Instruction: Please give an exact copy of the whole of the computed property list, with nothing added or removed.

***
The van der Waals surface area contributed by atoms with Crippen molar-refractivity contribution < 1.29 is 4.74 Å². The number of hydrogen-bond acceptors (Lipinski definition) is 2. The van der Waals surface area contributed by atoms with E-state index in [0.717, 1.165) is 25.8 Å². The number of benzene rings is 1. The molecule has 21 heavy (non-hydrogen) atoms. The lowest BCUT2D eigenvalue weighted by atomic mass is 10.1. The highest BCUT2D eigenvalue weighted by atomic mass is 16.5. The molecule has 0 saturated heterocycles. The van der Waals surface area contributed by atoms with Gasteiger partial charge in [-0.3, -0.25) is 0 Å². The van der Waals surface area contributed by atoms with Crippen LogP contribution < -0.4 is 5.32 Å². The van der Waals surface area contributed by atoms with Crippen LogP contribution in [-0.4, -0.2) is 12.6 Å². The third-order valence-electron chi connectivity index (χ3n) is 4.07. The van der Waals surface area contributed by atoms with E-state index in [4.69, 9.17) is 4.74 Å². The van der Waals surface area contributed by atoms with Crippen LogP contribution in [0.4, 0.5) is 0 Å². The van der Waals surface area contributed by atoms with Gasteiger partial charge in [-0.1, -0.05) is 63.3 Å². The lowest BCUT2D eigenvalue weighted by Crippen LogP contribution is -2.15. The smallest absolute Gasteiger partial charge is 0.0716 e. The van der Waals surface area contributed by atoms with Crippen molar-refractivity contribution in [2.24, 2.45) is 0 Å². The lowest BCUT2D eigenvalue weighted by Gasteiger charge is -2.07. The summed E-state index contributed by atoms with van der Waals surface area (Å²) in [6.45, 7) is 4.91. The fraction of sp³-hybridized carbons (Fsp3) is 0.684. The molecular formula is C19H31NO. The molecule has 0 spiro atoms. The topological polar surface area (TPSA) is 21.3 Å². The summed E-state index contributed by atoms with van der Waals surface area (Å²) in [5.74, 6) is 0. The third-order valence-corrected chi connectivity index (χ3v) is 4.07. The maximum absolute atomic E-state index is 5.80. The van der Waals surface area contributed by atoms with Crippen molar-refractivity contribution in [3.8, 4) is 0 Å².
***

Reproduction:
The van der Waals surface area contributed by atoms with Crippen molar-refractivity contribution < 1.29 is 4.74 Å². The number of hydrogen-bond acceptors (Lipinski definition) is 2. The van der Waals surface area contributed by atoms with E-state index in [0.717, 1.165) is 25.8 Å². The number of benzene rings is 1. The molecule has 21 heavy (non-hydrogen) atoms. The lowest BCUT2D eigenvalue weighted by atomic mass is 10.1. The highest BCUT2D eigenvalue weighted by atomic mass is 16.5. The molecule has 0 saturated heterocycles. The van der Waals surface area contributed by atoms with Gasteiger partial charge in [-0.3, -0.25) is 0 Å². The van der Waals surface area contributed by atoms with Crippen LogP contribution < -0.4 is 5.32 Å². The van der Waals surface area contributed by atoms with Crippen LogP contribution in [-0.4, -0.2) is 12.6 Å². The third-order valence-electron chi connectivity index (χ3n) is 4.07. The van der Waals surface area contributed by atoms with E-state index in [4.69, 9.17) is 4.74 Å². The van der Waals surface area contributed by atoms with Crippen LogP contribution in [0.4, 0.5) is 0 Å². The van der Waals surface area contributed by atoms with Gasteiger partial charge in [-0.1, -0.05) is 63.3 Å². The lowest BCUT2D eigenvalue weighted by Crippen LogP contribution is -2.15. The smallest absolute Gasteiger partial charge is 0.0716 e. The van der Waals surface area contributed by atoms with Crippen molar-refractivity contribution in [2.24, 2.45) is 0 Å². The lowest BCUT2D eigenvalue weighted by Gasteiger charge is -2.07. The summed E-state index contributed by atoms with van der Waals surface area (Å²) in [6.45, 7) is 4.91. The fraction of sp³-hybridized carbons (Fsp3) is 0.684. The molecular formula is C19H31NO. The molecule has 0 spiro atoms. The topological polar surface area (TPSA) is 21.3 Å². The summed E-state index contributed by atoms with van der Waals surface area (Å²) in [5.74, 6) is 0. The third-order valence-corrected chi connectivity index (χ3v) is 4.07. The maximum absolute atomic E-state index is 5.80. The van der Waals surface area contributed by atoms with Crippen molar-refractivity contribution in [3.8, 4) is 0 Å².